15-Passenger Van Rollover
15-Passenger Van Rollover Accidents Injuries Lawsuits
15-Passenger Van Rollover | Lawsuits, Lawyers | Injury, Fatalities | Accidents, Crash, Safety Problems, Consumer Advisory, Car Accident
The 15-passenger vans used by many schools, church groups and other community organizations are extremely dangerous. Fifteen-passenger vans have a track record of rollover crashes, especially when they're overloaded with passengers. In September 2010, the National Highway Traffic Safety Administration (NHTSA) issued a consumer advisory for motorists using 15-passenger vans following fatal crashes in Georgia and New York.
Our 15-passenger van rollover crash lawyers are currently investigating accidents involving these vehicles. The NHTSA has found that the risk of a 15-passenger van rollover crash is increased when there are 10 or more people in the vehicle, or when a load of any weight is placed on the van's roof. Our 15-passenger van rollover accident lawyers believe these problems are indicative of a design flaw. They are determined to make sure the manufacturers of these dangerous vehicles are held accountable for the deaths and injuries they have caused.
Our 15-passenger van rollover crash lawyers are offering free case evaluations to anyone injured as a result of a rollover accident involving one of these vehicles. If you or a loved one were injured in a 15-passenger van rollover crash, you may be entitled to compensation for medical bills, lost wages, pain and suffering, and other damages. To find out how we can help, please contact one of our 15-passenger van rollover accident lawyers today.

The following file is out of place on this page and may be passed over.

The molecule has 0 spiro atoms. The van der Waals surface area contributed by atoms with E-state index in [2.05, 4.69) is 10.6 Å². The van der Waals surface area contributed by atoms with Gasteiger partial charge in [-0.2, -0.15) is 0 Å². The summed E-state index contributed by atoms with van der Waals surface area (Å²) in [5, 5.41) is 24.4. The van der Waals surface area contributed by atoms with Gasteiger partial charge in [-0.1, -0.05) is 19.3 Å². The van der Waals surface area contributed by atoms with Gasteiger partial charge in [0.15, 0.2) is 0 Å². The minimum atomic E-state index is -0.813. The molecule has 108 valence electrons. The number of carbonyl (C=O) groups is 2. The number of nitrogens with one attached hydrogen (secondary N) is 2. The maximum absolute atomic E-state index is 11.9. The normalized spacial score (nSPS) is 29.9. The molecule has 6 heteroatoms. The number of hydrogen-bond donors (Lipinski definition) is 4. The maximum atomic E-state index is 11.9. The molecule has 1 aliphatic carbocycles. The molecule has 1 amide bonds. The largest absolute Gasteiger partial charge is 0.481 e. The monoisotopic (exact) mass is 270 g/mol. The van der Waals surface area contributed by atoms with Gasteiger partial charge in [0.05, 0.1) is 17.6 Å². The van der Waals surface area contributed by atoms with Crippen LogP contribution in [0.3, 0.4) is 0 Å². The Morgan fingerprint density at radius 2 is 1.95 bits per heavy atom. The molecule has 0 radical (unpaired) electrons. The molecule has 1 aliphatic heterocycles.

NHTSA Alert on 15-Passenger Vans
Fifteen-passenger vans typically have seating positions for a driver and 14 passengers. They are widely used by community organizations to take members on short trips and outings. Colleges use them to drive sports teams to intercollegiate games and vanpools use them for commuters.
The NHTSA's October 2010 advisory was directed toward church groups, other non-profit organizations and colleges that may be keeping older 15-passenger vans in service longer than usual because of tight transportation budgets. Pre-primary, primary and secondary schools should not use 15-passenger vans for transporting school children, as they do not provide the same level of safety as school buses. It is also against federal law for schools to buy new 15-passenger vans for school transportation purposes.
Rollover crashes, such as the type seen with 15-passender vans, are heavily influenced by driver and road characteristics as well as the design of the vehicle. In studies of single-vehicle crashes, the NHTSA has found that more than 90 percent of rollovers occur after a driver has lost control of the vehicle and has run off the road.
Recent research by the NHTSA has found that the risk of a rollover crash is greatly increased when 10 or more people ride in a 15-passenger van. This increased risk occurs because the passenger weight raises the vehicle’s center of gravity and causes it to shift rearward. As a result, the van has less resistance to rollover and handles differently from other commonly driven passenger vehicles, making it more difficult to control in an emergency situation. Placing any load on the roof also raises the center of gravity and increases the likelihood of a rollover, the NHTSA said.
According to the NHTSA, if an organization is using a 15-passenger van, the following precautions should be taken: